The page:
Akerman’s struggle with depression and her attempts at suicide are mentioned throughout My Mother Laughs. On the same page where Akerman’s sister is expressing her concern over jetlag, she says, “When you worry it quickly becomes serious and dangerous for you. And I’m not always there and then when I say something you don’t listen. You say it’s not a big deal, it’ll pass. It does pass, that’s true. Up to now it always went away. But who knows.” Her sister tells Akerman she is “routinely unwell,” and Akerman concurs. Looking at herself as a subject squarely, Akerman writes,

One day I even tried to kill myself but was smiling, pointedly not forgetting to smile, as if it were a gesture without consequence. Luckily it was, since I survived. I have survived everything to date, and I’ve often wanted to kill myself. But I told myself I could not do this to my mother. Later, when she’s not here anymore.

At the aunt’s funeral, someone tells her, “You have to continue. You’ll continue, right.” The person meant making films, but Akerman saw it herself as a more general statement: to continue. And she asks, “Why did I have to continue.”

Reading the memoir now, translated into English for the first time six years after its original release, four years after Akerman’s death, I find myself driven by the knowledge that the Akerman on the page is dead. This is probably a driving force of many reading experiences of dead people, even more so the reading experiences of those who committed suicide. As a phenomenon, our reading changes when the person’s mouth can no longer deliver those words — of course it is. But what’s haunting about Akerman’s voice in My Mother Laughs is its premonition: Akerman, in the depths of her depression, the depths of her mother’s illness, seemed to see herself as well as an inevitable death. The voice of the memoir is a wraith. It’s sublime, with all the beauty and horror that word means.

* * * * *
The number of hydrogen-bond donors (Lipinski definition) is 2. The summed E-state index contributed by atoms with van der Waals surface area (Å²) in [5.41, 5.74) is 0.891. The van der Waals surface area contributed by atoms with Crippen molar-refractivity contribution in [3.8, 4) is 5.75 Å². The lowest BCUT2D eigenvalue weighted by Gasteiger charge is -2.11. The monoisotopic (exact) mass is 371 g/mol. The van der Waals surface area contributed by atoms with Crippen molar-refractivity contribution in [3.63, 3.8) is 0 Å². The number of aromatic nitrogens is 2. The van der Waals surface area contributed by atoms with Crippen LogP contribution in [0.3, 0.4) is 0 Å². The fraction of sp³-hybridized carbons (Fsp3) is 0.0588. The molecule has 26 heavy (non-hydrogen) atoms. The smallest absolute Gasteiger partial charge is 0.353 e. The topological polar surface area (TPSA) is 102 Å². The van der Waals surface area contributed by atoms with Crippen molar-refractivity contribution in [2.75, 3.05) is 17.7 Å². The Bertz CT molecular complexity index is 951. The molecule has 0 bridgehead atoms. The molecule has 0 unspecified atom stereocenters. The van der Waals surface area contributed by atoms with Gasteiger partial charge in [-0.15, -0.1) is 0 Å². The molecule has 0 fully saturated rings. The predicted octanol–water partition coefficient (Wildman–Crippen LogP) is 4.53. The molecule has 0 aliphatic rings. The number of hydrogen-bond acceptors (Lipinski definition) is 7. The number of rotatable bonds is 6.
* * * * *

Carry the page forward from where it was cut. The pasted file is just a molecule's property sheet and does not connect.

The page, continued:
In No Home Movie, Akerman films Skype chats with her mother. When her mother asks why she replies, “I want to show people there is no distance in the world.” In My Mother Laughs, she writes, “Nothing is ever over.” These sentiments together give us something transformative to take away from Akerman’s career: she showed us we can always be together, even when it’s hard, especially when it’s hard, always when it’s beauty. In My Mother Laughs, we as readers are together with Chantal, difficultly, lovingly.

Kyle Francis Williams is a writer living in Brooklyn. He is a 2019 A Public Space Fellow.